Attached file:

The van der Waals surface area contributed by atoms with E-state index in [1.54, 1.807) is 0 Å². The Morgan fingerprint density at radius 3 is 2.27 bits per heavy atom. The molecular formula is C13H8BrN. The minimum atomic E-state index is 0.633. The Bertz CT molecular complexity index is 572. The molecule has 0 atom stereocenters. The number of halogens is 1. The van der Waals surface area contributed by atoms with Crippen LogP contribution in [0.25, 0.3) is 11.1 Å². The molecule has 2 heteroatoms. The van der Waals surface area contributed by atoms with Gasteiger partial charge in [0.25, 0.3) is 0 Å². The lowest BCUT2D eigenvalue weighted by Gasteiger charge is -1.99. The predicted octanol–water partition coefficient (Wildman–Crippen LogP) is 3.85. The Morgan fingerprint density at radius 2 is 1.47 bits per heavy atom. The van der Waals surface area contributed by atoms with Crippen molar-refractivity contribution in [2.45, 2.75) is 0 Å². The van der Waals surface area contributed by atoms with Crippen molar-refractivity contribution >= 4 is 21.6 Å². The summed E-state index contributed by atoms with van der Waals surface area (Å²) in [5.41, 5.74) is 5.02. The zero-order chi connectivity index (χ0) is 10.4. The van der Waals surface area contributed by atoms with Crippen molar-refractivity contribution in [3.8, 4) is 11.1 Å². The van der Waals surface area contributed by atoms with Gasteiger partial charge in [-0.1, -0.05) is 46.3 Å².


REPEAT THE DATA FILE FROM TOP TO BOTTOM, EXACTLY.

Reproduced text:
The van der Waals surface area contributed by atoms with E-state index in [1.54, 1.807) is 0 Å². The Morgan fingerprint density at radius 3 is 2.27 bits per heavy atom. The molecular formula is C13H8BrN. The minimum atomic E-state index is 0.633. The Bertz CT molecular complexity index is 572. The molecule has 0 atom stereocenters. The number of halogens is 1. The van der Waals surface area contributed by atoms with Crippen LogP contribution in [0.25, 0.3) is 11.1 Å². The molecule has 2 heteroatoms. The van der Waals surface area contributed by atoms with Gasteiger partial charge in [0.25, 0.3) is 0 Å². The lowest BCUT2D eigenvalue weighted by Gasteiger charge is -1.99. The predicted octanol–water partition coefficient (Wildman–Crippen LogP) is 3.85. The Morgan fingerprint density at radius 2 is 1.47 bits per heavy atom. The van der Waals surface area contributed by atoms with Crippen molar-refractivity contribution in [2.45, 2.75) is 0 Å². The van der Waals surface area contributed by atoms with Crippen molar-refractivity contribution >= 4 is 21.6 Å². The summed E-state index contributed by atoms with van der Waals surface area (Å²) in [5.41, 5.74) is 5.02. The zero-order chi connectivity index (χ0) is 10.4. The van der Waals surface area contributed by atoms with Crippen molar-refractivity contribution in [3.8, 4) is 11.1 Å². The van der Waals surface area contributed by atoms with Gasteiger partial charge in [-0.1, -0.05) is 46.3 Å².